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Very recent publications in Gut and elsewhere1 2 suggest that gut microbiota affects fertility. The application of faecal microbiota transplantation (FMT) to modify fertility is an emerging novel area of interest.3 FMT from women with polycystic ovary syndrome (PCOS) leads to the disruption of ovarian function and a decrease in fertility which indicates that modification of gut microbiota may be a valuable approach in the management of PCOS.2 FMT of gut microbes, that developed under a high-fat diet, into mice on a normal diet leads to the disruption of spermatogenesis and a reduction of sperm motility,1 which highlights that restoring gut microbiota may be a means of improving disturbed male infertility caused by environmental factors.1 However, to date, there are no reports that address improvements of fertility following FMT. In a recent study,4 we found that busulfan damages spermatogenesis and sperm quality, and disturbs gut microbiota as found in many other studies.5 6 Alginate oligosaccharides (AOS), a natural product with many benefits, rescues busulfan disrupted spermatogenesis by supporting gut microbiota through an increase in ‘beneficial’ bacteria4 such as Bacteroidales and Lactobacillaceae and a decrease in ‘harmful’ bacteria, such as Desulfovibrionaceae.7 Gut microbiota from AOS dosed animals may improve spermatogenesis through benefit to the recipients gut microbes.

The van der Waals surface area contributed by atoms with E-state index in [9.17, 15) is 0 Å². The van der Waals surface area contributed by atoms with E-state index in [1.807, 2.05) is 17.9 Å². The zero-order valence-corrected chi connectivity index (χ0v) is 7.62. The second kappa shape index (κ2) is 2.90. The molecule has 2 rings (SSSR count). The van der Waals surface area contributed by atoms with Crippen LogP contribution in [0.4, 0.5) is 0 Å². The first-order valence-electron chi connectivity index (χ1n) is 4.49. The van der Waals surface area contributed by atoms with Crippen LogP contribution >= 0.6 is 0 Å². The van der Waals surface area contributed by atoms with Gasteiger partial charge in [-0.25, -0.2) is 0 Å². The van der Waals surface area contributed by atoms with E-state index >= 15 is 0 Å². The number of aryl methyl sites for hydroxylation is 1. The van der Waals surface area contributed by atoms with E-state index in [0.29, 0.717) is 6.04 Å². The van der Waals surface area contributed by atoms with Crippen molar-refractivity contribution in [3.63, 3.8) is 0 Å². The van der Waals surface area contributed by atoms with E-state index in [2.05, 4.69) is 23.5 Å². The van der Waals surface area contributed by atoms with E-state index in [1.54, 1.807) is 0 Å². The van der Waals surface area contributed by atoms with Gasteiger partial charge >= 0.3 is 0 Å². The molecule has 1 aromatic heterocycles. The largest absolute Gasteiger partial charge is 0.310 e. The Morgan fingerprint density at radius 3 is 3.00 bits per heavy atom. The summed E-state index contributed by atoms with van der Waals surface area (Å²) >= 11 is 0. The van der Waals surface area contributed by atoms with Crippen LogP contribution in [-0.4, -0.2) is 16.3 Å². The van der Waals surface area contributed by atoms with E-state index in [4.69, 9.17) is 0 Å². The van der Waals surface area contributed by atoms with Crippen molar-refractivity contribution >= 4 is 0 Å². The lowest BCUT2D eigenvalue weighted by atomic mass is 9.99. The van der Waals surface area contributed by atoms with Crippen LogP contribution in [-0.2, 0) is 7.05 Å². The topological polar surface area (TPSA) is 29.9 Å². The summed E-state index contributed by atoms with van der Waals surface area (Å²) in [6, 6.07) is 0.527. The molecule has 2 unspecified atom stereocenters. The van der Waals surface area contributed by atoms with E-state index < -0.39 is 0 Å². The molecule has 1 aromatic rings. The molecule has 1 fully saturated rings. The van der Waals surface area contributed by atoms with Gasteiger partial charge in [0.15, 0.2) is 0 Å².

To test this hypothesis, we set out to explore the beneficial improvement of sperm quality and …
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